Update 6/28/16: Facebook has backtracked and said that it does not use location data. The confusion supposedly arose when Facebook tested a location-based People You May Know feature, but that test had ended.
In case there was ever doubt, it’s not a coincidence that after a night at the bar, someone you met there pops up in your Facebook “people you may know” the next morning.
Facebook has confirmed that it takes location data into account when making friend suggestions, though location data would is not the only criterion.
“People You May Know are people on Facebook that you might know,” a spokesperson told Fusion in a glorious bit of techspeak, adding that things like mutual friends and work information are also taken into account.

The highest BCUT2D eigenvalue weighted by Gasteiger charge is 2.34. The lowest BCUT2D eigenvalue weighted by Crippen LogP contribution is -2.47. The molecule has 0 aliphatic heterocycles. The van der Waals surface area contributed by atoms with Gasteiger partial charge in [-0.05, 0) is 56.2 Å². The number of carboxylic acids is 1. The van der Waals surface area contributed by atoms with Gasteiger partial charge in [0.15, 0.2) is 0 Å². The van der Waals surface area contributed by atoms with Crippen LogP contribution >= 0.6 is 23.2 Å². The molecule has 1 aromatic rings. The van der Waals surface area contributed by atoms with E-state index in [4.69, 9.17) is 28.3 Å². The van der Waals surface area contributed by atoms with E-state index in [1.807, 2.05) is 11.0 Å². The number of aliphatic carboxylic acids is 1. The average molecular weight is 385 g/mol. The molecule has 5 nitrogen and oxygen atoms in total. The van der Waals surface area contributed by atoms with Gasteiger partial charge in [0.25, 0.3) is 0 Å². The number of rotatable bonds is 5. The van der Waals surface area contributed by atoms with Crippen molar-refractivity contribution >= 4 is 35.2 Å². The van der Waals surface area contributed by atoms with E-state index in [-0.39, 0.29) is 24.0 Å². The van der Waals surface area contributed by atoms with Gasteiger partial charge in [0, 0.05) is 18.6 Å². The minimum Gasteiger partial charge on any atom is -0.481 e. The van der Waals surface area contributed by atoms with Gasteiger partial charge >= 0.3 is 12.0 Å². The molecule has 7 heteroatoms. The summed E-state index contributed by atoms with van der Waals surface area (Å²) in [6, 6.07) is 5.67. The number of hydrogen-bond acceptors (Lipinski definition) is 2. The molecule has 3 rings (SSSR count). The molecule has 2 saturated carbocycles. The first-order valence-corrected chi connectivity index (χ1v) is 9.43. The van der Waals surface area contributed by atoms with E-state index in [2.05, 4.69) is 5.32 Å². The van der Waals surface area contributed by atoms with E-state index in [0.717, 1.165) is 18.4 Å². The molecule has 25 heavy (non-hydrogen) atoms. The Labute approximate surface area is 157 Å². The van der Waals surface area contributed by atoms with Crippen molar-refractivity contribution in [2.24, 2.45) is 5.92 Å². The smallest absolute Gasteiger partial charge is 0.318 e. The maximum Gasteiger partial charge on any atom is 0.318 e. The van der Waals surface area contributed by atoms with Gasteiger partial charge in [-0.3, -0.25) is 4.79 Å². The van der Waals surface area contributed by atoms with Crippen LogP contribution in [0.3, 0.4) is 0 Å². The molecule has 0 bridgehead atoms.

Facebook is already using your phone’s location data to see which stores you go into, so really, we shouldn’t be surprised. Creeped out, yes, surprised, no. But while that location data doesn’t suss out individuals, this use of location data—which ties to individual people’s profiles, which usually have pictures—could be tricky and lead to an invasion of privacy. One person started suspecting that location data was used after he attended an anonymous meeting for parents of suicidal teens. The next morning, someone else from the anonymous meeting showed up in his feed. This same scenario could be happening when it comes to addiction recovery groups or any scenario where anonymity is important to make people feel safe.
So yes, this is another thing to worry about. You can lock down your Facebook privacy settings all you want, but it might be a good idea to be mindful of location services too anytime you would rather forget who you’re about to run into.